Turkey’s loudest complaint is the toughest to satisfy. Mr. Erdogan has been adamant that Sweden, whose Kurdish population is around 100,000, crack down on alleged activists and sympathizers linked to the Kurdistan Workers’ Party, or PKK, which has carried out terrorist attacks in Turkey; Ankara as well as the United States and European Union regard it as a terrorist organization. The trouble is partly definitional: In some cases, Turkey has demanded the extradition of Kurds and other anti-Erdogan activists whose cases have been adjudicated by Swedish courts or do not qualify as terrorists by Western standards. In the case of the one person whose extradition Mr. Erdogan has publicly demanded — an exiled journalist he accuses of supporting a 2016 coup aimed at toppling him — the Swedish courts have refused. In any event, Mr. Erdogan cannot reasonably expect a Western democracy to cast aside its laws and judicial procedures to hand over activists on the grounds that he considers them enemies.

Another Turkish demand, that the Nordic countries lift their prohibition on selling arms to Ankara, seems on its way to resolution. The ban, also imposed by other European countries, was put in place in 2019 after Turkey launched attacks inside Syria against a PKK-affiliated Kurdish militia, backed by the United States and its European allies, that was key to the Islamic State’s military defeat. Keeping the priority of NATO accession in their sights, Sweden has resumed some arms sales to Turkey, and Finland would be wise to follow suit.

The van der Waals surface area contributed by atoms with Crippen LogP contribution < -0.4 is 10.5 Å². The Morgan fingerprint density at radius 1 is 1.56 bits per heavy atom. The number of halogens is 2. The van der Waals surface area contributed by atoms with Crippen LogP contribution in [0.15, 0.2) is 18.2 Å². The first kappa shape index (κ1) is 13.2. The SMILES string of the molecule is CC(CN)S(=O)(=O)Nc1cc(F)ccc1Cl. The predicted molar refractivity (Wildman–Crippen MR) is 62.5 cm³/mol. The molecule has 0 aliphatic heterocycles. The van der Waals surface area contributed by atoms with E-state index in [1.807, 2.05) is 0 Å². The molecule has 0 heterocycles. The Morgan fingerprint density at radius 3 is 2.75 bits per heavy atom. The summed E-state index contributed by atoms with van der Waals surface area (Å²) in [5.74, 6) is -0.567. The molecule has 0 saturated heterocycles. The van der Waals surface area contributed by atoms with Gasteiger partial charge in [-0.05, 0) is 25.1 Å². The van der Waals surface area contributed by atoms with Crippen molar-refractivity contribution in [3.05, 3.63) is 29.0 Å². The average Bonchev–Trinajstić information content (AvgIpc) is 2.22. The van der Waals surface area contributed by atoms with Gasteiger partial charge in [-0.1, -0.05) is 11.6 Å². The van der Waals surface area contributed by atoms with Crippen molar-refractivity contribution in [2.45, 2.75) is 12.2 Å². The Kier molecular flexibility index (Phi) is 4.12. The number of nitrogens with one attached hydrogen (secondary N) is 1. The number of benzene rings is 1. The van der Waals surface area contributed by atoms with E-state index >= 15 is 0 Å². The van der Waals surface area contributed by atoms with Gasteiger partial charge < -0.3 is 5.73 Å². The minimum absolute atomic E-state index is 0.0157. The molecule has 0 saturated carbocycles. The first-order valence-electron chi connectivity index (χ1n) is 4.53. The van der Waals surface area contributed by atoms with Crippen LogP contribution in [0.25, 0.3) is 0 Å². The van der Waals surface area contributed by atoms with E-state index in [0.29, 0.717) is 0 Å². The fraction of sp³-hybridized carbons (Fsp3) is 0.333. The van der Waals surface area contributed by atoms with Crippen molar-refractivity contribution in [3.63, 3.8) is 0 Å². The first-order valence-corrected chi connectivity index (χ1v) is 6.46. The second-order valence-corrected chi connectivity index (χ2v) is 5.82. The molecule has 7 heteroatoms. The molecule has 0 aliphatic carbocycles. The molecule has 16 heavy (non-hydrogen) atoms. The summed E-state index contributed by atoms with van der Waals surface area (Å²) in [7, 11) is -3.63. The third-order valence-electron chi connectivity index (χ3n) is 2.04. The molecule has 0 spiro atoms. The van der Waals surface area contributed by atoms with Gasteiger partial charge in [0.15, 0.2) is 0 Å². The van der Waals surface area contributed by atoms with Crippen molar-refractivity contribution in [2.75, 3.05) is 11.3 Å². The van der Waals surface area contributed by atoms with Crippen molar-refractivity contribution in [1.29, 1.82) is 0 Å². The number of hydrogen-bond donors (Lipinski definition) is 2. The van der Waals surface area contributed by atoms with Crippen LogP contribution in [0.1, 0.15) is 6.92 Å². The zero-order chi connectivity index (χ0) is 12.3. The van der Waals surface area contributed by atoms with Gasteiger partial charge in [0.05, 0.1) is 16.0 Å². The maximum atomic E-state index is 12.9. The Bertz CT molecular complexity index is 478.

A much larger arms issue is Turkey’s $20 billion request to expand and modernize its existing fleet of U.S.-made F-16 fighter jets. Despite support from the Biden administration, the sale has been blocked on Capitol Hill, apparently over human rights concerns in Turkey and at the behest of lawmakers sympathetic to Greece, which opposes the deal. The congressional roadblock is myopic, and the rationale for it pales against a big-picture consideration of Turkey’s vital role in NATO and its expansion.

There’s no question Turkey, which joined NATO in 1952, just three years after the alliance’s birth, has been at times an awkward partner for its allies. Mr. Erdogan has compounded those challenges since coming to power in 2014, forging closer ties with Russia even as Mr. Putin sent troops into Ukraine. In 2019, over heated objections from the Trump administration, Turkey deployed S-400 missiles, a Russian air defense system that the United States feared could compromise the crown jewel of NATO’s own arsenal, the F-35 Joint Strike Fighter. Mr. Erdogan’s insistence on that move was rightly seen in Washington as a betrayal.

Resentments and colliding interests are the price of any lasting alliance. In the end, Turkey and its NATO allies are vital to each other’s security and to containing and ultimately defeating Russian aggression. The alliance needs Turkey, which has been a bulwark to the West’s defense against Iran, equipped Ukraine with drones and other arms, and closed off the Black Sea to Russian naval reinforcements. Equally, Turkey, which endured a tense standoff with Moscow in 2015 after shooting down a Russian fighter plane in Turkish airspace, would be wise not to further alienate its NATO allies and jeopardize the insurance policy they provide.

Mr. Putin is the only winner in the showdown over allowing Sweden and Finland to join NATO. The sooner Turkey and its partners come to terms, the better for the alliance.

The Post’s View | About the Editorial Board

Editorials represent the views of The Post as an institution, as determined through debate among members of the Editorial Board, based in the Opinions section and separate from the newsroom.

Members of the Editorial Board and areas of focus: Opinion Editor David Shipley; Deputy Opinion Editor Karen Tumulty; Associate Opinion Editor Stephen Stromberg (national politics and policy, legal affairs, energy, the environment, health care); Lee Hockstader (European affairs, based in Paris); David E. Hoffman (global public health); James Hohmann (domestic policy and electoral politics, including the White House, Congress and governors); Charles Lane (foreign affairs, national security, international economics); Heather Long (economics); Associate Editor Ruth Marcus; and Molly Roberts (technology and society).